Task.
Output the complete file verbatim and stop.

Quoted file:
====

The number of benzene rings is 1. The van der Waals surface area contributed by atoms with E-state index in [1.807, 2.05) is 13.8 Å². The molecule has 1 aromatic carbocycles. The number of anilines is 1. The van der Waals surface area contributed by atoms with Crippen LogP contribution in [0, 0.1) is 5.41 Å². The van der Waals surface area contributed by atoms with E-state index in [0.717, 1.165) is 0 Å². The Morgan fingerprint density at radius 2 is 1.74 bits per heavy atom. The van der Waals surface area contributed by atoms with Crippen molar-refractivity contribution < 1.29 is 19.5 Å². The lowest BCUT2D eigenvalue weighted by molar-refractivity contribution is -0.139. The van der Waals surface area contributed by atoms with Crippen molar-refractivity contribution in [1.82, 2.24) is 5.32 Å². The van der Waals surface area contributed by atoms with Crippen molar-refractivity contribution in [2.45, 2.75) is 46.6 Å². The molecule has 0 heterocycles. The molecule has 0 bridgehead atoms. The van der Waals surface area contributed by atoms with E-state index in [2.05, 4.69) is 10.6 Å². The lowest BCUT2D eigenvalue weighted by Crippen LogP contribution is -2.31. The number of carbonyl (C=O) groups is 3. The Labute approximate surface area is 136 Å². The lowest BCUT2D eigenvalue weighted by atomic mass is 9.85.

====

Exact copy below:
The number of benzene rings is 1. The van der Waals surface area contributed by atoms with E-state index in [1.807, 2.05) is 13.8 Å². The molecule has 1 aromatic carbocycles. The number of anilines is 1. The van der Waals surface area contributed by atoms with Crippen LogP contribution in [0, 0.1) is 5.41 Å². The van der Waals surface area contributed by atoms with E-state index in [0.717, 1.165) is 0 Å². The Morgan fingerprint density at radius 2 is 1.74 bits per heavy atom. The van der Waals surface area contributed by atoms with Crippen molar-refractivity contribution < 1.29 is 19.5 Å². The lowest BCUT2D eigenvalue weighted by molar-refractivity contribution is -0.139. The van der Waals surface area contributed by atoms with Crippen molar-refractivity contribution in [1.82, 2.24) is 5.32 Å². The van der Waals surface area contributed by atoms with Crippen molar-refractivity contribution in [2.45, 2.75) is 46.6 Å². The molecule has 0 heterocycles. The molecule has 0 bridgehead atoms. The van der Waals surface area contributed by atoms with E-state index in [2.05, 4.69) is 10.6 Å². The lowest BCUT2D eigenvalue weighted by Crippen LogP contribution is -2.31. The number of carbonyl (C=O) groups is 3. The Labute approximate surface area is 136 Å². The lowest BCUT2D eigenvalue weighted by atomic mass is 9.85.